It might be that people start thinking about the past only after they’ve been a big part of it. Visit your average historical society and you won’t see many young people.
The need for new, young volunteers is such a problem, believes Richard St. Pierre, recently elected president of the Peabody Historical Society, that he’s declared attracting them a top priority. He’s launching plans to offer community service programs for school kids.
They would be doing it for credit, he said, but hopefully some will stick with it just for the love of history.
“If we lead them to the water,” he said, “maybe they’ll drink.”
St. Pierre remains grateful to the volunteers he has now.
“Their enthusiasm knows no bounds. But we want to get enthusiastic young people in here, too,” he said.
People are needed to catalog and preserve artifacts, oversee exhibitions and buildings, even to search online for treasures related to Peabody’s past.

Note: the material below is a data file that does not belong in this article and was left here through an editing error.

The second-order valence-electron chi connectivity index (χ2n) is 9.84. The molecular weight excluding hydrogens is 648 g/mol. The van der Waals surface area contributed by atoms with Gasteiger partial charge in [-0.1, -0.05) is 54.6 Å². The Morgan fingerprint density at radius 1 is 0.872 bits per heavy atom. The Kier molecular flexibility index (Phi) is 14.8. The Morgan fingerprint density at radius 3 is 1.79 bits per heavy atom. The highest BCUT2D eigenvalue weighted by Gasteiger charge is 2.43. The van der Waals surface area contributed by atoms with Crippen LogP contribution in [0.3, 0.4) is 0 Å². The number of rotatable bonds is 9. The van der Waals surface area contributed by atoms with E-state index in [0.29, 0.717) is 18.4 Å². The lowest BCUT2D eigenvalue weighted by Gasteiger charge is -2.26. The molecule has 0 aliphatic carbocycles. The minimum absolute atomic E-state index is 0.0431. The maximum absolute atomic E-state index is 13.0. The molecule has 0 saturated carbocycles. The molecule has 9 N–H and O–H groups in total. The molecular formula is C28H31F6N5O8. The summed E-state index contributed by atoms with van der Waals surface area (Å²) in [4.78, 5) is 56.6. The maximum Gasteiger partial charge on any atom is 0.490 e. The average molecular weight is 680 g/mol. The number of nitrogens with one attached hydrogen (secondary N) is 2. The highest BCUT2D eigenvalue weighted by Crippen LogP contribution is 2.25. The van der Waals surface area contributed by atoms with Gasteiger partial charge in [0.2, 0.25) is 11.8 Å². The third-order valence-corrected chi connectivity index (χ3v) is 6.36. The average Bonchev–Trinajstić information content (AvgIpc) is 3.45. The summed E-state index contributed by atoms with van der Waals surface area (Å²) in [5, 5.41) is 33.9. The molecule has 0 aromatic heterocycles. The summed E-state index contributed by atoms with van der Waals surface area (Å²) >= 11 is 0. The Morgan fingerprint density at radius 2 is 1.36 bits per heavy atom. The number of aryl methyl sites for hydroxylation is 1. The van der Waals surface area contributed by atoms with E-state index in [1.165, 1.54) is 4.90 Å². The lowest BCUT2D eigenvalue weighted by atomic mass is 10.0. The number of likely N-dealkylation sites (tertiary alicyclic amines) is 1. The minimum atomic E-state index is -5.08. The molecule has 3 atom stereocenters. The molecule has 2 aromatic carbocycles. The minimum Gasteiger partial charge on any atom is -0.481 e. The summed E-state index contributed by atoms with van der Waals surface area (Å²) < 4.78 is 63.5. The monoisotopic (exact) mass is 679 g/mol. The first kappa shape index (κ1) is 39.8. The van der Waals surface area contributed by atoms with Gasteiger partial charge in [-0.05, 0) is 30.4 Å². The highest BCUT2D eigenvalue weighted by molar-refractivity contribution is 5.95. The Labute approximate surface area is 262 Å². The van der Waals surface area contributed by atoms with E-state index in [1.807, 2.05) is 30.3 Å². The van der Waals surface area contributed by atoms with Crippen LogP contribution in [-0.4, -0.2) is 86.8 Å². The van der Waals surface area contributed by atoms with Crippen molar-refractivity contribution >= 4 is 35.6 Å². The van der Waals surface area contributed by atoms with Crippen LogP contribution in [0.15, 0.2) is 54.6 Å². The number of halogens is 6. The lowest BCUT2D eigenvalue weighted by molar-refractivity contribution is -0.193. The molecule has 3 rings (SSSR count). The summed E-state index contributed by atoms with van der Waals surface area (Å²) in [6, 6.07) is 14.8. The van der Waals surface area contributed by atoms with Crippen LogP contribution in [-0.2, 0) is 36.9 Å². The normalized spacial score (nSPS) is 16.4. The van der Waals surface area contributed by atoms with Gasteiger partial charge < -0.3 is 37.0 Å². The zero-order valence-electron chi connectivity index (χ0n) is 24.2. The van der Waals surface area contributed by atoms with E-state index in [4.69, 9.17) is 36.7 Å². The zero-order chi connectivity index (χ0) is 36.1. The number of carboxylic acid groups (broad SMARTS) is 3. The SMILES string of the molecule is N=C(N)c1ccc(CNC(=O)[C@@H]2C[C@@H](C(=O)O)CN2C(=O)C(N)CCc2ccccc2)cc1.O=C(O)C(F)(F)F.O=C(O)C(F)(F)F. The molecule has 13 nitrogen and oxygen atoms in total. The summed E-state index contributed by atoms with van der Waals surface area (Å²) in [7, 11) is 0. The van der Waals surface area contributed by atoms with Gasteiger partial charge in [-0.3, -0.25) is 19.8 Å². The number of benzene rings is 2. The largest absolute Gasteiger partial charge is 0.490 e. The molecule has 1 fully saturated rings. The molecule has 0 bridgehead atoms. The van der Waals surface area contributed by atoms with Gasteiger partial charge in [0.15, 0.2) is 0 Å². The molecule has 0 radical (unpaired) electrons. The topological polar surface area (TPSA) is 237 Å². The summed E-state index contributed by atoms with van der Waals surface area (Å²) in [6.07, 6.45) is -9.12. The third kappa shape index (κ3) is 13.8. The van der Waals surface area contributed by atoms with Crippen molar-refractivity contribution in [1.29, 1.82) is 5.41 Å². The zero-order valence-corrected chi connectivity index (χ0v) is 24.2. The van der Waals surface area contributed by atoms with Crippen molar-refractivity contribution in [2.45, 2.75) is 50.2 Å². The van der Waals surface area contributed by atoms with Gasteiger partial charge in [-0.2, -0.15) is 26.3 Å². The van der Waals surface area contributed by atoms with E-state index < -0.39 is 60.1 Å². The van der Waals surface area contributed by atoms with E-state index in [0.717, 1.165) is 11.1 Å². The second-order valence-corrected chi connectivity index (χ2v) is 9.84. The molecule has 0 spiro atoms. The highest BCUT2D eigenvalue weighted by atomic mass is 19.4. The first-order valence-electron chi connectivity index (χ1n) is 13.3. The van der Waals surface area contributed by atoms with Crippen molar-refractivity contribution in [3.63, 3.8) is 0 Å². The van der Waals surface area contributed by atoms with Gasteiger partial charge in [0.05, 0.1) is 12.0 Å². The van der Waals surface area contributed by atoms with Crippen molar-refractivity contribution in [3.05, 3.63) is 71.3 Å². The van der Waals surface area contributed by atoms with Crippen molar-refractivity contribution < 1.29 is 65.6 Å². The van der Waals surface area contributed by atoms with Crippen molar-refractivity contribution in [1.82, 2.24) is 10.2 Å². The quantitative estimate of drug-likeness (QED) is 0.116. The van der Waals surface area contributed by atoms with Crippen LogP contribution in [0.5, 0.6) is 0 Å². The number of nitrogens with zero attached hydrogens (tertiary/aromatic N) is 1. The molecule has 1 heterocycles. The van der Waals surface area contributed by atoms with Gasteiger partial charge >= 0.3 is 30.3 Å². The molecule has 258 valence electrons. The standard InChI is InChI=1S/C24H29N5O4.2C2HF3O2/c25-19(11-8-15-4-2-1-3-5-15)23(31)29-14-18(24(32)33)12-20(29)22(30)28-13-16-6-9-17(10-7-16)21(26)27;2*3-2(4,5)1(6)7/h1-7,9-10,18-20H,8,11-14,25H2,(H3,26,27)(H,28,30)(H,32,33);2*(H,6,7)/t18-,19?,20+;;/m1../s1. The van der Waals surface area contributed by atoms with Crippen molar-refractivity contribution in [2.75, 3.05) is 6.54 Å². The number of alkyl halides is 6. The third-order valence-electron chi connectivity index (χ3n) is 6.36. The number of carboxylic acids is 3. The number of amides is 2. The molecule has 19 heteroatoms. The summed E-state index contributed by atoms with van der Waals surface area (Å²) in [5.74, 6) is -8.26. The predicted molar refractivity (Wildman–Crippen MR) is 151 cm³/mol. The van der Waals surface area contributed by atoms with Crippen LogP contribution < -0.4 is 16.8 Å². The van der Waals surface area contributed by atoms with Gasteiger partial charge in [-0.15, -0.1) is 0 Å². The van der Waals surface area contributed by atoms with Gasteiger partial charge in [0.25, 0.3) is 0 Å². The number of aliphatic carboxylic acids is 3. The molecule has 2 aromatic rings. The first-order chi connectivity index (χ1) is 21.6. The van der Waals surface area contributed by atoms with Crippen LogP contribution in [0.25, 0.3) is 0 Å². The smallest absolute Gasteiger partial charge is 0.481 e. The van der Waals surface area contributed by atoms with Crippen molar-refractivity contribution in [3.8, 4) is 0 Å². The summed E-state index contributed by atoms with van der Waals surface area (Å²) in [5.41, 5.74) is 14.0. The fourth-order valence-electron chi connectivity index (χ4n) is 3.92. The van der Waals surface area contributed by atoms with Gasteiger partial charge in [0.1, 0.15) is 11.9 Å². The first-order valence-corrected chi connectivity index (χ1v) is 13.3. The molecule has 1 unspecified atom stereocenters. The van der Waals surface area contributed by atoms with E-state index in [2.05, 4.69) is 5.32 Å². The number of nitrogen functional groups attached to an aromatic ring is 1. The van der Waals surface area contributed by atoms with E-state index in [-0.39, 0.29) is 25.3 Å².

At 62, St. Pierre counts himself as one of the youngest members of the society.
“We’re not getting the 30-year-olds, 40-year-olds or 20-year-olds. ... The members I see ... they’re not going to be around forever,” he said.
Those involved in promoting local history acknowledge a chronic barrier to enlisting young people to the cause: time.
“People are busy with families,” said Ann Birkner, office manager at the Peabody society. “There have been times when someone was a volunteer, and they weren’t able to do much.”
In addition, young people are vulnerable to more distractions than the older generation, said Wayne Eisenhauer, president of the Danvers Historical Society.
“There’s Facebook and Twitter and Instagram,” he said. With older people less likely to be engaged with online sites, “the social media is splintering us into more and more segments. And it’s more difficult to reach out.”